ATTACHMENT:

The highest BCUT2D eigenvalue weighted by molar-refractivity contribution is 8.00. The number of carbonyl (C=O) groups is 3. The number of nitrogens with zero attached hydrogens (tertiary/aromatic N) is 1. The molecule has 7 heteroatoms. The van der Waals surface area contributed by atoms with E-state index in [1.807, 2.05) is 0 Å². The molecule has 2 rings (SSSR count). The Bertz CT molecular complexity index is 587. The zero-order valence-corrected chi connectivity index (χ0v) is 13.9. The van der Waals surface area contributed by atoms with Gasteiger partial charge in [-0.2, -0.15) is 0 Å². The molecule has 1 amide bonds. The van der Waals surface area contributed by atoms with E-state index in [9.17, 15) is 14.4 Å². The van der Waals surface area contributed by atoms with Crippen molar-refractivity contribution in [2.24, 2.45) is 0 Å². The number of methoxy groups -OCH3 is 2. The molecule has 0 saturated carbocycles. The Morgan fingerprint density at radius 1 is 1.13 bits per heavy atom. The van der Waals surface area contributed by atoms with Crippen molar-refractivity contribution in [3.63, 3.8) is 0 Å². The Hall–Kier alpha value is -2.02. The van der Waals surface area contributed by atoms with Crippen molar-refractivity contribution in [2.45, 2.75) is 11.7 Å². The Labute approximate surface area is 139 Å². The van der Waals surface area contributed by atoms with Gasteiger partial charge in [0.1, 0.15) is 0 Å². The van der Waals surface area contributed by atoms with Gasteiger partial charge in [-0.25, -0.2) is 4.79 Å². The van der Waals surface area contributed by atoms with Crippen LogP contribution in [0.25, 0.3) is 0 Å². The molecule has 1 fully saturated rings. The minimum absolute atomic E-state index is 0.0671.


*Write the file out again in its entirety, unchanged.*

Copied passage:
The highest BCUT2D eigenvalue weighted by molar-refractivity contribution is 8.00. The number of carbonyl (C=O) groups is 3. The number of nitrogens with zero attached hydrogens (tertiary/aromatic N) is 1. The molecule has 7 heteroatoms. The van der Waals surface area contributed by atoms with E-state index in [1.807, 2.05) is 0 Å². The molecule has 2 rings (SSSR count). The Bertz CT molecular complexity index is 587. The zero-order valence-corrected chi connectivity index (χ0v) is 13.9. The van der Waals surface area contributed by atoms with Gasteiger partial charge in [-0.2, -0.15) is 0 Å². The molecule has 1 amide bonds. The van der Waals surface area contributed by atoms with E-state index in [9.17, 15) is 14.4 Å². The van der Waals surface area contributed by atoms with Crippen molar-refractivity contribution in [2.24, 2.45) is 0 Å². The number of methoxy groups -OCH3 is 2. The molecule has 0 saturated carbocycles. The Morgan fingerprint density at radius 1 is 1.13 bits per heavy atom. The van der Waals surface area contributed by atoms with Crippen molar-refractivity contribution in [3.63, 3.8) is 0 Å². The Hall–Kier alpha value is -2.02. The van der Waals surface area contributed by atoms with Crippen molar-refractivity contribution in [2.45, 2.75) is 11.7 Å². The Labute approximate surface area is 139 Å². The van der Waals surface area contributed by atoms with Gasteiger partial charge in [0.1, 0.15) is 0 Å². The van der Waals surface area contributed by atoms with Gasteiger partial charge in [-0.25, -0.2) is 4.79 Å². The van der Waals surface area contributed by atoms with Crippen LogP contribution in [0.25, 0.3) is 0 Å². The molecule has 1 fully saturated rings. The minimum absolute atomic E-state index is 0.0671.